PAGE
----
I am by no means a Brazilian Jiu Jitsu (BJJ) expert.
It has been years since I’ve trained and, although I keep saying I’m going to get back to it, thus far I haven’t.
Although I haven’t trained in a while, I still carry with me many lessons from my time on the mats. Foremost among them is a recognition of just how vulnerable I am in a physical altercation.
BJJ is different than many of the more traditional martial arts. In BJJ, from the beginning you are actively sparring against resisting opponents, “rolling” in BJJ parlance. In some other martial arts you might learn different movement patterns that include kicks and punches, you might also learn to dramatically break boards, but you often never get to test your skills against resisting opponents who are also trained. That can breed an overconfidence since you are never quite sure where you truly stand.
Rolling lets you know exactly where you stand. After all, what good is knowing how to perform particular techniques if you are unable to pull them off against actual opponents who are fighting back?
While rolling you can’t hide from your opponent or from yourself, and your weaknesses will be exposed.
If you haven’t sparred with resisting opponents you truly have no idea where you stand, and you have no clue of your true vulnerabilities.
How Tough Are You?
Every man likes to think he is physically tough. That’s part of being a man. But what we think is reality is often very different from the truth. There is often a false confidence and sense of bravado that infects many men, especially when they are putting on a show for a woman.
If you have never been in a physical altercation scenario against a grown adult, you likely overestimate your own abilities. This overestimation can be deadly for you if you aggressively go after a trained individual. This obviously doesn’t only include someone trained in BJJ, it also includes boxers, Muay Thai practitioners, MMA fighters, judo players, and those trained in other legitimate martial arts.
Men who have never trained simply cannot imagine a scenario where they can be physically dominated, particularly by someone smaller or less physically imposing than they are.
Those who train know better.
They’ve likely been choked and had their arms almost ripped off and been forced to tap by those with more skill hundreds of times.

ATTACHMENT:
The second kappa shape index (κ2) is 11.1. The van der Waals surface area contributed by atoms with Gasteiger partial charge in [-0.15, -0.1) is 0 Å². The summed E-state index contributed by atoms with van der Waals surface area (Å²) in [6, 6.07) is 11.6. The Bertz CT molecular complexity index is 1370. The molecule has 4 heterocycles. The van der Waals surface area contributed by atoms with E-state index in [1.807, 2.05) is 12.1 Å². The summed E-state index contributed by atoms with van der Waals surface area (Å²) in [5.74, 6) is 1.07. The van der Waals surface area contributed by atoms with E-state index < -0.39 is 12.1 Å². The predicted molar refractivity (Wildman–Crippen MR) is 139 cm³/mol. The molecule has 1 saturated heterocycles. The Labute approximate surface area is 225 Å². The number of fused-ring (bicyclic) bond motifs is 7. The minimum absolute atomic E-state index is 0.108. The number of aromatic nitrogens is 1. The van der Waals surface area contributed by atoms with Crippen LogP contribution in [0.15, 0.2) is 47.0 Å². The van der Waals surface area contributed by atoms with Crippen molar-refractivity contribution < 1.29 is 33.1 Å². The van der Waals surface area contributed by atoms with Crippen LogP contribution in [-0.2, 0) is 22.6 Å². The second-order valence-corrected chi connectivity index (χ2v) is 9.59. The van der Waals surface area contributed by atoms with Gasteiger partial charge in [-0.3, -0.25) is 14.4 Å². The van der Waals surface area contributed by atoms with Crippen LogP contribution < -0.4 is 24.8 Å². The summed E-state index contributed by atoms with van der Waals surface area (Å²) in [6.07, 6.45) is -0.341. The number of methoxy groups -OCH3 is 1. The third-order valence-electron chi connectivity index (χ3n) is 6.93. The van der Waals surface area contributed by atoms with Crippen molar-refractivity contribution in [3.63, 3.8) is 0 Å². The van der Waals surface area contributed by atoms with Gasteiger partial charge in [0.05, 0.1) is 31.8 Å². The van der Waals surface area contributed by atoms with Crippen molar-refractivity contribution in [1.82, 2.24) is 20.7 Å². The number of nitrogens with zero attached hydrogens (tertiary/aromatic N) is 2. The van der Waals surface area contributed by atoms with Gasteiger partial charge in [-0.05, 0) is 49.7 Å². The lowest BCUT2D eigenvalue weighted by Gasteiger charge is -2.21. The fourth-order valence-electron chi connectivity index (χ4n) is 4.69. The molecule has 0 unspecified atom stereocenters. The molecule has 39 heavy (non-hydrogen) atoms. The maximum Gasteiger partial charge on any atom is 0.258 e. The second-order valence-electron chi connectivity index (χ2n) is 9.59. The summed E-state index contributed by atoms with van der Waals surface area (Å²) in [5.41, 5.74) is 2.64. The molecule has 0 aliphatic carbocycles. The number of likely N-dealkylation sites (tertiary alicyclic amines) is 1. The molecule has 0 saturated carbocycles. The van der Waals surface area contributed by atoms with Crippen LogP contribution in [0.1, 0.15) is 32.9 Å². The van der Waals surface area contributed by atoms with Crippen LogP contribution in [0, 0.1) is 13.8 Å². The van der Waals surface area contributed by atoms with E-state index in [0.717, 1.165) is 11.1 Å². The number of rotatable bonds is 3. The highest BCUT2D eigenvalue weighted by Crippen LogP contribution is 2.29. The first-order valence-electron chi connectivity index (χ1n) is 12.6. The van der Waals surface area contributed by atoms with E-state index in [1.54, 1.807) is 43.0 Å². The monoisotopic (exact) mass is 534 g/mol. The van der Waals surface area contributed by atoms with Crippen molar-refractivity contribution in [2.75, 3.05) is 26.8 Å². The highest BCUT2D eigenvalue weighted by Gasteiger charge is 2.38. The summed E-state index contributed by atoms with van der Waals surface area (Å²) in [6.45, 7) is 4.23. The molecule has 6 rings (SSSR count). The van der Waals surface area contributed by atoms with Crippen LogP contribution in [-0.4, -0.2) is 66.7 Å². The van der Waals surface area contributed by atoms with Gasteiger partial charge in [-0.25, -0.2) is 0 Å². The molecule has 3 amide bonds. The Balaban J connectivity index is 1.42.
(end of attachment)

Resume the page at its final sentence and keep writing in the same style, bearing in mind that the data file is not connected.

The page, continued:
This act of physically submitting in a fight to another man humbles you like nothing else does. It shows you that there is always someone more skilled and tougher than you are. How can you be overconfident when you’ve been humbled so often?
The average wannabe tough guy doesn’t get to experience this forced humility on the mats in a safe and controlled way and doesn’t realize how easy it is for a man who has trained to obliterate him if he chooses.
We’ve all been out somewhere, perhaps at a bar, where there is a loud drunken tough guy challenging all-comers. It is very likely such individuals never trained, which is why they have no respect for the fighting abilities of the other men present. It simply never crosses these fools’ minds that they would have no chance against a trained individual.
Don’t be that guy.
Recognize that you are vulnerable, and if you want to decrease that vulnerability, start to train.
You will get defeated, often. That’s good for the soul and is the best teacher of humility there is. Embrace your vulnerability and take steps to mitigate it by training. You will tap often. You will have aches and pains. You will get discouraged. But, you will get better. And, as you get better you will improve your abilities to protect your family and yourself.
Just whatever you do, don’t be that guy with an outsized confidence that hasn’t been earned on the mats, in a ring, or in a cage.
I intend on getting back on the mats to continue the process of increasing my own humility in the near future.